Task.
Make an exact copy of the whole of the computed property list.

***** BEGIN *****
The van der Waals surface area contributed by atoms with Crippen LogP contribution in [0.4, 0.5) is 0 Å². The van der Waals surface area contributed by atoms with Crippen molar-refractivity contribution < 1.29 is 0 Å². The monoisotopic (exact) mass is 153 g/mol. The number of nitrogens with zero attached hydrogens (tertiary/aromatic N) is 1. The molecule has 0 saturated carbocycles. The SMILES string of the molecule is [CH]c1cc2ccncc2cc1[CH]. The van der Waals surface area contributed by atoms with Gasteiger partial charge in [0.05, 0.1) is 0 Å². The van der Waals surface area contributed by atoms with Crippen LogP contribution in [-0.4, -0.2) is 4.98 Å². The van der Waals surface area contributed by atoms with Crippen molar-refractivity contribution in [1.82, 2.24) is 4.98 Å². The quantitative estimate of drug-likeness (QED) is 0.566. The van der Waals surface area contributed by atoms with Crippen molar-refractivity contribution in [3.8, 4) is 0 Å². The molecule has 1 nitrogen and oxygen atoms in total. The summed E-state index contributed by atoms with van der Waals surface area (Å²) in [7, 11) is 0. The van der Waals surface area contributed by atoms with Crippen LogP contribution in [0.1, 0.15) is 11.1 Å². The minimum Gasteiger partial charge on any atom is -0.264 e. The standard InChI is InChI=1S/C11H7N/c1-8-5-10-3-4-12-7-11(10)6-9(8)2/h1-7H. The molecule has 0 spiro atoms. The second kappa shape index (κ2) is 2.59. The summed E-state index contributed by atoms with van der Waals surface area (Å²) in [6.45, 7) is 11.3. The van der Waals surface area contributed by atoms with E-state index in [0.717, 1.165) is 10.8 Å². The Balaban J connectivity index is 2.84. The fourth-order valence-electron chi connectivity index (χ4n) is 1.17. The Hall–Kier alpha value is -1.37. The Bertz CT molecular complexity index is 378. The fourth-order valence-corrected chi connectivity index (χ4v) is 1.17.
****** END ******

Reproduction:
The van der Waals surface area contributed by atoms with Crippen LogP contribution in [0.4, 0.5) is 0 Å². The van der Waals surface area contributed by atoms with Crippen molar-refractivity contribution < 1.29 is 0 Å². The monoisotopic (exact) mass is 153 g/mol. The number of nitrogens with zero attached hydrogens (tertiary/aromatic N) is 1. The molecule has 0 saturated carbocycles. The SMILES string of the molecule is [CH]c1cc2ccncc2cc1[CH]. The van der Waals surface area contributed by atoms with Gasteiger partial charge in [0.05, 0.1) is 0 Å². The van der Waals surface area contributed by atoms with Crippen LogP contribution in [-0.4, -0.2) is 4.98 Å². The van der Waals surface area contributed by atoms with Crippen molar-refractivity contribution in [1.82, 2.24) is 4.98 Å². The quantitative estimate of drug-likeness (QED) is 0.566. The van der Waals surface area contributed by atoms with Crippen molar-refractivity contribution in [3.8, 4) is 0 Å². The molecule has 1 nitrogen and oxygen atoms in total. The summed E-state index contributed by atoms with van der Waals surface area (Å²) in [7, 11) is 0. The van der Waals surface area contributed by atoms with Crippen LogP contribution in [0.1, 0.15) is 11.1 Å². The minimum Gasteiger partial charge on any atom is -0.264 e. The standard InChI is InChI=1S/C11H7N/c1-8-5-10-3-4-12-7-11(10)6-9(8)2/h1-7H. The molecule has 0 spiro atoms. The second kappa shape index (κ2) is 2.59. The summed E-state index contributed by atoms with van der Waals surface area (Å²) in [6.45, 7) is 11.3. The van der Waals surface area contributed by atoms with E-state index in [0.717, 1.165) is 10.8 Å². The Balaban J connectivity index is 2.84. The fourth-order valence-electron chi connectivity index (χ4n) is 1.17. The Hall–Kier alpha value is -1.37. The Bertz CT molecular complexity index is 378. The fourth-order valence-corrected chi connectivity index (χ4v) is 1.17.